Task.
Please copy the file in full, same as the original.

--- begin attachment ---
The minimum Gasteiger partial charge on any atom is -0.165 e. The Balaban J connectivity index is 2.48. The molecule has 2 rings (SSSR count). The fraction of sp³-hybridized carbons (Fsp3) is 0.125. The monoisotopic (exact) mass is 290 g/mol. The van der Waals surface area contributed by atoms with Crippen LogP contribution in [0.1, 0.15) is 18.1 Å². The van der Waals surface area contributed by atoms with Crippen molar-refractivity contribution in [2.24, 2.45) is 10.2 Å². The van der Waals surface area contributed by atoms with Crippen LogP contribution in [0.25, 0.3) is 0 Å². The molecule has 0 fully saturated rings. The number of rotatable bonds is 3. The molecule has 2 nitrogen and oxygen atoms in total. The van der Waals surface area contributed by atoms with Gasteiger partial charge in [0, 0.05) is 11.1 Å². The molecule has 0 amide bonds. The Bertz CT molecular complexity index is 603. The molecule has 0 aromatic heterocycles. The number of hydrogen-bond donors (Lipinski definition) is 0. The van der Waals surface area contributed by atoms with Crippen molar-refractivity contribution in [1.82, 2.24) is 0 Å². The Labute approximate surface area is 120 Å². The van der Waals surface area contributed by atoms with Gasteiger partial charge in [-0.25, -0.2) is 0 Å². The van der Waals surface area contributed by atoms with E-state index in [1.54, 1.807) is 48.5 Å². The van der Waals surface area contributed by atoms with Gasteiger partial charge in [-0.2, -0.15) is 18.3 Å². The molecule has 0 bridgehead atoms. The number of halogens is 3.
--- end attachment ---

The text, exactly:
The minimum Gasteiger partial charge on any atom is -0.165 e. The Balaban J connectivity index is 2.48. The molecule has 2 rings (SSSR count). The fraction of sp³-hybridized carbons (Fsp3) is 0.125. The monoisotopic (exact) mass is 290 g/mol. The van der Waals surface area contributed by atoms with Crippen LogP contribution in [0.1, 0.15) is 18.1 Å². The van der Waals surface area contributed by atoms with Crippen molar-refractivity contribution in [2.24, 2.45) is 10.2 Å². The van der Waals surface area contributed by atoms with Crippen LogP contribution in [0.25, 0.3) is 0 Å². The molecule has 0 fully saturated rings. The number of rotatable bonds is 3. The molecule has 2 nitrogen and oxygen atoms in total. The van der Waals surface area contributed by atoms with Gasteiger partial charge in [0, 0.05) is 11.1 Å². The molecule has 0 amide bonds. The Bertz CT molecular complexity index is 603. The molecule has 0 aromatic heterocycles. The number of hydrogen-bond donors (Lipinski definition) is 0. The van der Waals surface area contributed by atoms with Crippen molar-refractivity contribution in [1.82, 2.24) is 0 Å². The Labute approximate surface area is 120 Å². The van der Waals surface area contributed by atoms with Gasteiger partial charge in [-0.25, -0.2) is 0 Å². The van der Waals surface area contributed by atoms with E-state index in [1.54, 1.807) is 48.5 Å². The van der Waals surface area contributed by atoms with Gasteiger partial charge in [-0.2, -0.15) is 18.3 Å². The molecule has 0 bridgehead atoms. The number of halogens is 3.